Just to be clear, because I know that there are those who cannot fathom anything but charismatic worship when I mention rejoicing, I am not advocating for charismatic worship. I'm not suggesting that our churches be full of the holy roller-type, faith healing sort of worship that draws to mind images of big tents and guys in loud suits.
What I'm advocating for is what I'll call "dynamic" worship.
I'm advocating for a type of worship that draws you into it, that helps you connect with it in a variety of ways throughout the course of an hour or two. I'm advocating for a type of worship that is designed to help guide you into the multifaceted reality of who God is in His heart and doesn't depend on you to create your own emotional experience. I'm talking about a worship that is intentional in what it wants to teach you about God.
I'm talking about a worship that is truly communal and not some private act that we happen to be doing together in a shared space.
See, that's the challenge of trying to be a church in an era of contemplative Christianity. Stand at the doors and conduct a poll on the way out, and you'll get a different response from almost every worshiper about what they encountered in church today or what they learned about God. Because contemplative Christianity creates this kind of vague spaces where it's up to you what you walk away with.
In our postmodern culture, we've called this good. It fits right in with the notion that your truth is your truth and my truth is my truth and we all have our own experiences in the world and no two experiences are alike. This is part of how we got here, by the way. Our culture says we're supposed to be creating these kinds of experiences because they are "for everyone." Everyone can come and get something out of it.
But for the church's history, her role has been to bring persons into contact with the true and living God, to introduce them to His heart, to guide them through a dynamic relationship with Him. And that requires making sure that we experience God's grace, His mercy, His love, His judgment, His wrath, His joy, His truth, His covenant - the whole gamut of everything that God is.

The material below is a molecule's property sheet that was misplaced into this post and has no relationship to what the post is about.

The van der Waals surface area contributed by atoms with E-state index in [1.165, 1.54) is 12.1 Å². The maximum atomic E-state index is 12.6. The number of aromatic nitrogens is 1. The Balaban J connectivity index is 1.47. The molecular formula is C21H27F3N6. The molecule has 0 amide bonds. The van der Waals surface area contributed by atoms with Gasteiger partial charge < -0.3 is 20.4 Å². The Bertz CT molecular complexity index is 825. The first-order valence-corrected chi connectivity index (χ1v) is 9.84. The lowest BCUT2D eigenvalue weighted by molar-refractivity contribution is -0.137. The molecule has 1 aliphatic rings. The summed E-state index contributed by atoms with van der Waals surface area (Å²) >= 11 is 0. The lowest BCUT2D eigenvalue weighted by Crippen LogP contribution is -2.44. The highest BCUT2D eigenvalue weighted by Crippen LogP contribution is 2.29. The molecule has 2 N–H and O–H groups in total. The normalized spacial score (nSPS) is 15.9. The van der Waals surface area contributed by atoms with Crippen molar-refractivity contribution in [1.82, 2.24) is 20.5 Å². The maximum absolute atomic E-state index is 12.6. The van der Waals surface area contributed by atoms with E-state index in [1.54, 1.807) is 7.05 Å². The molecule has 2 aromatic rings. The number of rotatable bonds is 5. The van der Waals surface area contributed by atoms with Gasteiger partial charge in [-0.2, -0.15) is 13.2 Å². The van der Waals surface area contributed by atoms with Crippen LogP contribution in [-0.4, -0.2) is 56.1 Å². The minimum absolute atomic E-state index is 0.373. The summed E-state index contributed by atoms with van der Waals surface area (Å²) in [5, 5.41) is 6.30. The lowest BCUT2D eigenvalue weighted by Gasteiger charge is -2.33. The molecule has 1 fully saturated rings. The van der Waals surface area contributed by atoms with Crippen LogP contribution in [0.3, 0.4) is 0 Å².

And that requires that we have experiences in our churches that are designed to bring us into contact with these things. It requires the church teaching us how to come to God no matter what we're experiencing.
Look at the Psalms. Look at all the things that we learn in fear, in anger, in hurt and disappointment, in abandonment, in rejoicing, in victory, in defeat, in peace, in purpose. We could go on and on. Contemplative Christianity says all these things are okay, if you happen to be having them in your life right now. Dynamic Christianity teaches you how to embrace these things, no matter what your season.
That means that sometimes, church is an atmosphere full of joy and clapping and smiling and shaking hands. Sometimes, it's a quieter service of reflection. Sometimes, it's self-guided; sometimes, it's communal. Sometimes, it's stations of different experiences; sometimes, it's a single lesson on an important truth. Sometimes, it's doing together; sometimes, it's being together. Sometimes, it's loud music with a full band; sometimes, it's just our voices. Sometimes, it's lights; sometimes, it's dimmed. Sometimes, we're sitting in rows; sometimes, we're clustered in groups.
The church, for so much of her history, has been so good at this. She has taken great joy in developing this kind of dynamic atmosphere for her worshipers. Then, somewhere, we settled into 3 songs, a prayer, a song, a sermon, and an invitation, and we're just kind of stuck there. Too many of us, anyway. We've given up planning intentionally for planning invitationally - planning to create a space for as many diverse persons and experiences as possible instead of planning for the goodness and glory of God.
Oh, how I long for the days of dynamic worship. I'm sorry, but I do.
Maybe it's just me.